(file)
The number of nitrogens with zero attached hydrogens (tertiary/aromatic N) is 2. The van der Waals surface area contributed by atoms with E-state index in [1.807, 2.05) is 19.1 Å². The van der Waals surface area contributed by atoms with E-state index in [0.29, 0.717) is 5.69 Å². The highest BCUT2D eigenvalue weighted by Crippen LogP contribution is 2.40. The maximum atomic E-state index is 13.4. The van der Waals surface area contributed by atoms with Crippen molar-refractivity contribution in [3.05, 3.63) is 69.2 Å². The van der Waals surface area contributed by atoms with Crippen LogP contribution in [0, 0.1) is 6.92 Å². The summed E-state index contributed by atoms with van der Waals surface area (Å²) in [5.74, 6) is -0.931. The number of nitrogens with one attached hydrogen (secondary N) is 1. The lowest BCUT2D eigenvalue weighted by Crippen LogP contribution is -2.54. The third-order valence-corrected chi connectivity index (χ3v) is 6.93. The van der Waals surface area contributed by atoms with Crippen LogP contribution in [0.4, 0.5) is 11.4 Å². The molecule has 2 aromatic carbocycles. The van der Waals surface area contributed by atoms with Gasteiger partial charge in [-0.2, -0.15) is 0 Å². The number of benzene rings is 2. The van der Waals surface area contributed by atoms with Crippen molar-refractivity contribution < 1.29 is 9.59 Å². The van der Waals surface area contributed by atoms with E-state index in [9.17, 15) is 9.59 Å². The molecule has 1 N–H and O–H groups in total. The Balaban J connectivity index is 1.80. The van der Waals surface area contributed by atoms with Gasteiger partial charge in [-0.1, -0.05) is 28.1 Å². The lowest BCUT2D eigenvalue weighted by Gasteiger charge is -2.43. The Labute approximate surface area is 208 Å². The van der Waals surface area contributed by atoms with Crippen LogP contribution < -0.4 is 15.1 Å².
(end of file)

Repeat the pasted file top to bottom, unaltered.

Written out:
The number of nitrogens with zero attached hydrogens (tertiary/aromatic N) is 2. The van der Waals surface area contributed by atoms with E-state index in [1.807, 2.05) is 19.1 Å². The van der Waals surface area contributed by atoms with E-state index in [0.29, 0.717) is 5.69 Å². The highest BCUT2D eigenvalue weighted by Crippen LogP contribution is 2.40. The maximum atomic E-state index is 13.4. The van der Waals surface area contributed by atoms with Crippen molar-refractivity contribution in [3.05, 3.63) is 69.2 Å². The van der Waals surface area contributed by atoms with Crippen LogP contribution in [0, 0.1) is 6.92 Å². The summed E-state index contributed by atoms with van der Waals surface area (Å²) in [5.74, 6) is -0.931. The number of nitrogens with one attached hydrogen (secondary N) is 1. The lowest BCUT2D eigenvalue weighted by Crippen LogP contribution is -2.54. The third-order valence-corrected chi connectivity index (χ3v) is 6.93. The van der Waals surface area contributed by atoms with Crippen LogP contribution in [0.4, 0.5) is 11.4 Å². The molecule has 2 aromatic carbocycles. The van der Waals surface area contributed by atoms with Gasteiger partial charge in [-0.2, -0.15) is 0 Å². The number of benzene rings is 2. The van der Waals surface area contributed by atoms with Crippen molar-refractivity contribution < 1.29 is 9.59 Å². The van der Waals surface area contributed by atoms with E-state index in [9.17, 15) is 9.59 Å². The molecule has 1 N–H and O–H groups in total. The Balaban J connectivity index is 1.80. The van der Waals surface area contributed by atoms with Gasteiger partial charge in [-0.1, -0.05) is 28.1 Å². The lowest BCUT2D eigenvalue weighted by Gasteiger charge is -2.43. The Labute approximate surface area is 208 Å². The van der Waals surface area contributed by atoms with Crippen LogP contribution < -0.4 is 15.1 Å².